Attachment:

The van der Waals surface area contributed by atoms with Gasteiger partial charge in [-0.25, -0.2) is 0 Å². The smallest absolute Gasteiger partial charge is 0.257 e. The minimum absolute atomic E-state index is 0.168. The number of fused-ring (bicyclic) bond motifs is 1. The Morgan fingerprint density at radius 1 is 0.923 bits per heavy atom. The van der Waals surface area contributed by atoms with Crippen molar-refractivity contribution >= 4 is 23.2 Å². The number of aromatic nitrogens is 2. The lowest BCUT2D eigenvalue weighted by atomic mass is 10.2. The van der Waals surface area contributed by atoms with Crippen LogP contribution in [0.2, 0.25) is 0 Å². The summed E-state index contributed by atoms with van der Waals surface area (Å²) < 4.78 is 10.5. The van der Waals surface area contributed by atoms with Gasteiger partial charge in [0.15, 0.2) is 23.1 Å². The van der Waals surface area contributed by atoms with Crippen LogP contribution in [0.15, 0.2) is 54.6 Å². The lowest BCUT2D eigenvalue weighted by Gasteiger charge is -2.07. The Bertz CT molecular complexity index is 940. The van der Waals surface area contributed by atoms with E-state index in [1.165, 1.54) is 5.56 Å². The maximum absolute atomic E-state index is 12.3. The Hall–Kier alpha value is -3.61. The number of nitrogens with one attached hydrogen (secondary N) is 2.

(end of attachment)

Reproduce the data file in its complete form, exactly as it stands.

The van der Waals surface area contributed by atoms with Gasteiger partial charge in [-0.25, -0.2) is 0 Å². The smallest absolute Gasteiger partial charge is 0.257 e. The minimum absolute atomic E-state index is 0.168. The number of fused-ring (bicyclic) bond motifs is 1. The Morgan fingerprint density at radius 1 is 0.923 bits per heavy atom. The van der Waals surface area contributed by atoms with Crippen molar-refractivity contribution >= 4 is 23.2 Å². The number of aromatic nitrogens is 2. The lowest BCUT2D eigenvalue weighted by atomic mass is 10.2. The van der Waals surface area contributed by atoms with Crippen LogP contribution in [0.2, 0.25) is 0 Å². The summed E-state index contributed by atoms with van der Waals surface area (Å²) < 4.78 is 10.5. The van der Waals surface area contributed by atoms with Gasteiger partial charge in [0.15, 0.2) is 23.1 Å². The van der Waals surface area contributed by atoms with Crippen LogP contribution in [0.15, 0.2) is 54.6 Å². The lowest BCUT2D eigenvalue weighted by Gasteiger charge is -2.07. The Bertz CT molecular complexity index is 940. The van der Waals surface area contributed by atoms with E-state index in [1.165, 1.54) is 5.56 Å². The maximum absolute atomic E-state index is 12.3. The Hall–Kier alpha value is -3.61. The number of nitrogens with one attached hydrogen (secondary N) is 2.